If you’ve seen either Close Encounters of the Third Kind the original season of Road Rules, you’ve seen how weird and incongruent it is with the rest of the landscape around it. What the pictures don’t tell you is how big the damn thing is.

You do realize it’s immense from pictures, but until you’re walking the mile trail around the base and straining to look up to the top, you’ve got no real idea.

I’m sure you also get a good idea from climbing it, as many crazy fuckers were doing the afternoon I was there. I know a few of you are climbers, I’ll post a picture where you can just make out the tiny little dots of the climbers on it.

Little Bighorn

The site of Custer’s last stand is basically a glorified history exhibit. Which to me was interesting, because I’m a big giant nerd.

Apparently Harley owners are also big giant nerds, because the parking lot of the national monument was filled with bikes, apparently with people on their way to the 100th anniversary party Harley is hosting this week in Milwaukee.

God help Milwaukee’s ears.

Anyway, there was some interesting stuff, and one of the park rangers gave a somewhat rambling but pretty good talk about the battle, but this was really nerd central and I advise you to read one of the 5,000 (literally) books on the subject if you want to know more.


Yellowstone National Park is one of the most remarkably beautiful places I’ve ever been. It’s also one of the most remarkably foul-smelling.

One thing you don’t realize until you get there is that most of the geysers, boiling mud pools, and assorted other geological oddities that make yellowstone interesting are powered by sulfur. Superheated sulfur, of course, smells like rotten eggs.

Consequently, large swaths of Yellowstone just reek. There are a lot of places where it doesn’t of course, but a trip I made to see mud pools was cut significantly short because I just couldn’t take the smell.

Fortunately, Old Faithful doesn’t reek, nor do 90% of the assorted geysers that they have there. Old Faithful is actually significantly less reliable than advertised, and I waited about 90 minutes for the damn thing to go off.

Lake Yellowstone and the river are both very beautiful, and sometime when I have more time and money, I’ll come back and spend some more time here hiking and fishing and boating and such.

I took about a zillion pictures of Yellowstone, I’ll put some of the bettter ones up.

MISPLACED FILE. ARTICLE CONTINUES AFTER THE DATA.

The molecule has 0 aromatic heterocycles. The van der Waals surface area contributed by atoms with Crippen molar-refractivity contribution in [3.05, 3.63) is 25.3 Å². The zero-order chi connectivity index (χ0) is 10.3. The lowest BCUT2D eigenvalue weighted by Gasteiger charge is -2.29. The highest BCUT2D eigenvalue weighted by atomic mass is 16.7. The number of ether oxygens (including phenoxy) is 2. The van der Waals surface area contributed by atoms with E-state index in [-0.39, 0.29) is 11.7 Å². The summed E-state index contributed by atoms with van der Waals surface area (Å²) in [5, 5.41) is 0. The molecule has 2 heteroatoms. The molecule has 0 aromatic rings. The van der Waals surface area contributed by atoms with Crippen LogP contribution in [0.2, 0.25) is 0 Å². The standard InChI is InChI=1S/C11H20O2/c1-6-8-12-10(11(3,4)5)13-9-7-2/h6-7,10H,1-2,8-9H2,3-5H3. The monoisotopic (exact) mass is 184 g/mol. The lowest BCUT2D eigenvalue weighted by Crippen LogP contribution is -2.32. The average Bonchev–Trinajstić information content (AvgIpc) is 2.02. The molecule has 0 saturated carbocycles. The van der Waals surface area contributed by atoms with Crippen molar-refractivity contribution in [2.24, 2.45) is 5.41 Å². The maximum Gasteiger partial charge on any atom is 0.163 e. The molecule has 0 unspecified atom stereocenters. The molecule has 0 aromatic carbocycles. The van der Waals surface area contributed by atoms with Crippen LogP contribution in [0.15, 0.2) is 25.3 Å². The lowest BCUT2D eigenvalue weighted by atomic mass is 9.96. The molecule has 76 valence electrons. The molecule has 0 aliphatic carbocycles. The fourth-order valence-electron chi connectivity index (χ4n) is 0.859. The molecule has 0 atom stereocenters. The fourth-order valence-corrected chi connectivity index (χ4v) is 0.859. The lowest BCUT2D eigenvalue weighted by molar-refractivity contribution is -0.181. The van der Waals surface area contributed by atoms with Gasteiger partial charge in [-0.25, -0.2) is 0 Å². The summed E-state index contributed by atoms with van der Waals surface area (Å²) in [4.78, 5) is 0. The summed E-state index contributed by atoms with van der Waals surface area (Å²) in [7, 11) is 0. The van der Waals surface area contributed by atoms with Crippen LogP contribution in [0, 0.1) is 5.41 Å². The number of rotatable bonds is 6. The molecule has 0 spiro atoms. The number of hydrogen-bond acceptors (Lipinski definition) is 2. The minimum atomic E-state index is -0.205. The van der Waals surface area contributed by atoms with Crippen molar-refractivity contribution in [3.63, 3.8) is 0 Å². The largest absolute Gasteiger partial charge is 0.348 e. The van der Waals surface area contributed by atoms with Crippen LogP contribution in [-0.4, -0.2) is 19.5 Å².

Teton Park

Teton Park is basically a small stretch of National Park south of Yellowstone and directly east of the Grand Teton mountain range.

Minor digression: The West is full of mountains, and in addition to the major range names (Rockies, Sierra Nevadas), almost every little tiny group of mountains is named. The Tetons and the Sawtooths are some of the more famous ranges because they just shoot right out of the ground to form spectacularly pointy vistas.

Like most of the stuff I’m writing about, pictures do far more justice to Teton Park than words. Grand Teton is the highest point in Wyoming (and possibly the lower 48, but I’m not sure), and from a certain angle, looks kind of like the Matterhorn.

Craters of the Moon

I didn’t actually stop here and I didn’t take any pictures of it, but I went a few years ago, and I just felt the need to write about it, because it’s so profoundly weird.

Craters of the Moon National Monument is a stretch of about 30 or 40 miles in Idaho between Arco and the I.N.E.E.L. (one of the biggest centers of nuclear research and plutonium production in the world).

The name is a bit of a misnomer, but the look of the place is most certainly out of this world. Basically, it’s this enormous plain of lava flows that just eats up a good chunk of southeastern Idaho.

I can’t even describe how weird it is to see this huge flow of lava that you wouldn’t expect anywhere outside of Hawaii. Now this is all dormant stuff, so far as geologists can tell. As I recall they think this flow occured 10,000 years ago.

It’s really one of those things you’ve gotta see to believe, and if I ever manage to drag any of you out here to my dad’s place, I’ll show you.

This concludes the initial driving around like a fucking maniac part of the trip. I’ve still got several days worth of it to go, but this part so far has been really, really fun.